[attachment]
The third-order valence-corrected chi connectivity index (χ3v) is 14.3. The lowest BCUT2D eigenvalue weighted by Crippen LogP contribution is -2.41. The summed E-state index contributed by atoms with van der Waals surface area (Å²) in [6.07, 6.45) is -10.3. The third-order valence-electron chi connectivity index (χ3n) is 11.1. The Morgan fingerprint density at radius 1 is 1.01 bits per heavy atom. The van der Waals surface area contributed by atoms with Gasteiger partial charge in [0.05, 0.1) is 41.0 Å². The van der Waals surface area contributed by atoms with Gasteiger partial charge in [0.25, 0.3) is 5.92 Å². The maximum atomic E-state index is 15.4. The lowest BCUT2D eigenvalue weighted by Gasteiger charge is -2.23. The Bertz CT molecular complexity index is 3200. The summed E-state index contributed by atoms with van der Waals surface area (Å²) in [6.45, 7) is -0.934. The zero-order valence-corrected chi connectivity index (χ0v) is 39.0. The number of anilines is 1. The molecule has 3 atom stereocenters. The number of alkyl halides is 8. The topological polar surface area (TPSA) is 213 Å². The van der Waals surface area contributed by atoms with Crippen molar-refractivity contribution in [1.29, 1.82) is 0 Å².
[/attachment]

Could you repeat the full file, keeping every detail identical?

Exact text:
The third-order valence-corrected chi connectivity index (χ3v) is 14.3. The lowest BCUT2D eigenvalue weighted by Crippen LogP contribution is -2.41. The summed E-state index contributed by atoms with van der Waals surface area (Å²) in [6.07, 6.45) is -10.3. The third-order valence-electron chi connectivity index (χ3n) is 11.1. The Morgan fingerprint density at radius 1 is 1.01 bits per heavy atom. The van der Waals surface area contributed by atoms with Gasteiger partial charge in [0.05, 0.1) is 41.0 Å². The van der Waals surface area contributed by atoms with Gasteiger partial charge in [0.25, 0.3) is 5.92 Å². The maximum atomic E-state index is 15.4. The lowest BCUT2D eigenvalue weighted by Gasteiger charge is -2.23. The Bertz CT molecular complexity index is 3200. The summed E-state index contributed by atoms with van der Waals surface area (Å²) in [6.45, 7) is -0.934. The zero-order valence-corrected chi connectivity index (χ0v) is 39.0. The number of anilines is 1. The molecule has 3 atom stereocenters. The number of alkyl halides is 8. The topological polar surface area (TPSA) is 213 Å². The van der Waals surface area contributed by atoms with Crippen molar-refractivity contribution in [1.29, 1.82) is 0 Å².